Outdoor fireplaces spark backyard fun out West
by Jacqueline A. Soule, Ph.D
Spending an evening by a cheerful fire under the starry Western skies is one of the undeniable pleasures of summer. A cool evening is more enjoyable with a blazing fire, and a warm evening is more lovely with a few dancing flames to sit around in the company of friends.
You don't need to resort to a campfire, either. You can choose from many elegant and surprisingly inexpensive options for a fire feature; including a chiminea, fire pit, fire bowl, beehive, and a kiva-style or traditional fireplace, all fueled by different means. Convenience makes gas fire pits one of the more popular options. If you have a gas line already installed and go with a basic design, you can get a simple fire feature for less than $1,000.
Carefully consider the placement of your gas fire pit. If in doubt about placement, a licensed landscape designer can help you select an appropriate site. Tony Sarah, landscape designer with highly rated Magic Garden Nursery & Landscaping in Tucson, Ariz., notes that prevailing wind direction, distance from a door, existing vegetation, and accessibility for all ages and abilities should be some of the considerations when placing a fire pit.
Next comes the design phase. There are many options for the structure of the fire pit, the overall shape and the type of filler. Walls can match the home or accentuate a feature of the landscape, such as the style of the tiles in the pool.
Fire-pit shapes are limited only by the imagination, says Marius Vallecorsa, co-owner of highly rated Streaming Visions in Albuquerque, N.M. Shapes can be round, square, rectangular or curvilinear. The gas insert that will go into the fire pit may limit the structure's final shape.
The gas insert is covered by a filler, or fire bed, which is made of fireproof substances. Lava rocks or volcanic cinders make good fillers, but glittering fireplace glass also delivers a lovely option. You cannot use rocks that you find on your own because they may hold microscopic water molecules and might shatter when heated.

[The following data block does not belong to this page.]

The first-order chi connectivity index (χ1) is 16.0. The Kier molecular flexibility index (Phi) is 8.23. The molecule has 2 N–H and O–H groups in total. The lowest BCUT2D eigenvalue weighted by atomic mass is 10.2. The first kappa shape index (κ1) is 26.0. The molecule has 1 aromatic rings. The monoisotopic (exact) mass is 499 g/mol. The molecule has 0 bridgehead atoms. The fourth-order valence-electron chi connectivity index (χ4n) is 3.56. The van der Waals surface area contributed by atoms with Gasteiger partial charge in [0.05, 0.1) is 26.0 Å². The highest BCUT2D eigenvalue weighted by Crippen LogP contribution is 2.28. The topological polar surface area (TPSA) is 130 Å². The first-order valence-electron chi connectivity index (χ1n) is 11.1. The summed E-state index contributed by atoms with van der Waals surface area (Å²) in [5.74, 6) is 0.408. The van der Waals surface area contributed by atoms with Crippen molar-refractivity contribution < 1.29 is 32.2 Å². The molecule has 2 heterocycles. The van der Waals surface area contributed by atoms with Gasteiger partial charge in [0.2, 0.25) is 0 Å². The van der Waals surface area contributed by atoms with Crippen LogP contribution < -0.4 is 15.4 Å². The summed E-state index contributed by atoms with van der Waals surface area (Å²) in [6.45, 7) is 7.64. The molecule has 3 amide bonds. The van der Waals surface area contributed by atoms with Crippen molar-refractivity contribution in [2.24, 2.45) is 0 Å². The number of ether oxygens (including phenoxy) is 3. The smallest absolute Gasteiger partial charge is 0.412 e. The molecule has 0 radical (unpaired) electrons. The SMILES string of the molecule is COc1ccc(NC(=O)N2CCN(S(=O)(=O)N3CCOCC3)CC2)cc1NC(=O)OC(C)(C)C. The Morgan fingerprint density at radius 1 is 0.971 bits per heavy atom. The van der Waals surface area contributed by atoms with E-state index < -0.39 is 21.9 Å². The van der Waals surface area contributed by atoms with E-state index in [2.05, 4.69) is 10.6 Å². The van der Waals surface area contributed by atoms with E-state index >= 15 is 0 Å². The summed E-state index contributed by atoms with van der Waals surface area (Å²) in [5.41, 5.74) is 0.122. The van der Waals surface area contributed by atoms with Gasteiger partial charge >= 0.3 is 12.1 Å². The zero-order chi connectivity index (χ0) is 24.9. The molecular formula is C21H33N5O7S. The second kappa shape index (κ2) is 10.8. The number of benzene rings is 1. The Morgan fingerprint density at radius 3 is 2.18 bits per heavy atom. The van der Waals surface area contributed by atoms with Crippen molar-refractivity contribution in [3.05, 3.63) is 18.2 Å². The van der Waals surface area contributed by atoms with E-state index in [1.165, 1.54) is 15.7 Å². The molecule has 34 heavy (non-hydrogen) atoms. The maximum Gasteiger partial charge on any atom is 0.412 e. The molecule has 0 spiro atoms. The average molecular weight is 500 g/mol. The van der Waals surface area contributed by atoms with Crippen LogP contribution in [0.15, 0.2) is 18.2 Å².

Larry Gucciardo at Dallas Outdoor Kitchens recommends sealing the stone sides of the fire pit. Sealers will brighten and enhance the colors and textures of the stone, plus protect the surface from the ravages of time and Mother Nature (not to mention children and pets). His company also recommends that you include a hardscape around your fire pit for additional seating. Ideally, the surface will meld well with your fire feature. Consider using the same stone, or perhaps stained or patterned concrete.
One of the reasons for choosing a gas fire pit is safety - the number one concern for many homeowners. Even if you don't have children at home, inevitably some will visit and be drawn to your fire feature. While ease of lighting a gas fire is nice, it should not be easy for small fingers to do. In the land of black widow spiders and scorpions, hiding the activation switch inside a recessed box is not all that safe either. Consider a locking ring that will allow you to padlock your fireplace in the off position.
Western skies are wonderful on a summer evening, and what better way to enjoy them than around a fire.
Jacqueline A. Soule has been gardening in the Southwest since an early age, and writing about gardening for almost three decades, with weekly and monthly columns in a number of Southwestern publications. She has degrees in Plant Sciences, Ecology & Environmental Biology and Botany, obtaining her Ph.D. from the University of Texas. She currently resides and gardens in Tucson, Ariz.